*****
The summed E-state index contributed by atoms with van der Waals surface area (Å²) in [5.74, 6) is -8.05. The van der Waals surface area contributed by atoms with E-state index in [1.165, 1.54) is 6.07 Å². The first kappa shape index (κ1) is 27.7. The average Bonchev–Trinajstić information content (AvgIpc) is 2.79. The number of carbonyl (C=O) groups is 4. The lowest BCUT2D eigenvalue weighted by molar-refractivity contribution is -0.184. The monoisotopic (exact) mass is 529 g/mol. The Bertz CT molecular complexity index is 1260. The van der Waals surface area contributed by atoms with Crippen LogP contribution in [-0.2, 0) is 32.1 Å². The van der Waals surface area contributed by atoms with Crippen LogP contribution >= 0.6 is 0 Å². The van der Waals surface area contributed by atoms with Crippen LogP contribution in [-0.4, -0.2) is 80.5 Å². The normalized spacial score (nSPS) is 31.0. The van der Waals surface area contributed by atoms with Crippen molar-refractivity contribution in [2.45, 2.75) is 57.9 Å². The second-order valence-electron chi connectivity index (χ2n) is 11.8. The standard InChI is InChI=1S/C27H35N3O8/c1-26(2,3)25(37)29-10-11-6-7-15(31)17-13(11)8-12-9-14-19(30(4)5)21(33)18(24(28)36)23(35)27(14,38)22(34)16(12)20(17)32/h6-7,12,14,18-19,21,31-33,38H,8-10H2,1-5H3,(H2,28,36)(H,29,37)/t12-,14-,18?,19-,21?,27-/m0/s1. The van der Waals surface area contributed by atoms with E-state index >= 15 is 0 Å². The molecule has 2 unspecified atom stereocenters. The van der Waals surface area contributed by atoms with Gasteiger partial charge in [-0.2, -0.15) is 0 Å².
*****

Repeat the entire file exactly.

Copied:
The summed E-state index contributed by atoms with van der Waals surface area (Å²) in [5.74, 6) is -8.05. The van der Waals surface area contributed by atoms with E-state index in [1.165, 1.54) is 6.07 Å². The first kappa shape index (κ1) is 27.7. The average Bonchev–Trinajstić information content (AvgIpc) is 2.79. The number of carbonyl (C=O) groups is 4. The lowest BCUT2D eigenvalue weighted by molar-refractivity contribution is -0.184. The monoisotopic (exact) mass is 529 g/mol. The Bertz CT molecular complexity index is 1260. The van der Waals surface area contributed by atoms with Crippen LogP contribution in [-0.2, 0) is 32.1 Å². The van der Waals surface area contributed by atoms with Crippen LogP contribution >= 0.6 is 0 Å². The van der Waals surface area contributed by atoms with Crippen LogP contribution in [-0.4, -0.2) is 80.5 Å². The normalized spacial score (nSPS) is 31.0. The van der Waals surface area contributed by atoms with Crippen molar-refractivity contribution in [2.45, 2.75) is 57.9 Å². The second-order valence-electron chi connectivity index (χ2n) is 11.8. The standard InChI is InChI=1S/C27H35N3O8/c1-26(2,3)25(37)29-10-11-6-7-15(31)17-13(11)8-12-9-14-19(30(4)5)21(33)18(24(28)36)23(35)27(14,38)22(34)16(12)20(17)32/h6-7,12,14,18-19,21,31-33,38H,8-10H2,1-5H3,(H2,28,36)(H,29,37)/t12-,14-,18?,19-,21?,27-/m0/s1. The van der Waals surface area contributed by atoms with E-state index >= 15 is 0 Å². The molecule has 2 unspecified atom stereocenters. The van der Waals surface area contributed by atoms with Gasteiger partial charge in [-0.2, -0.15) is 0 Å².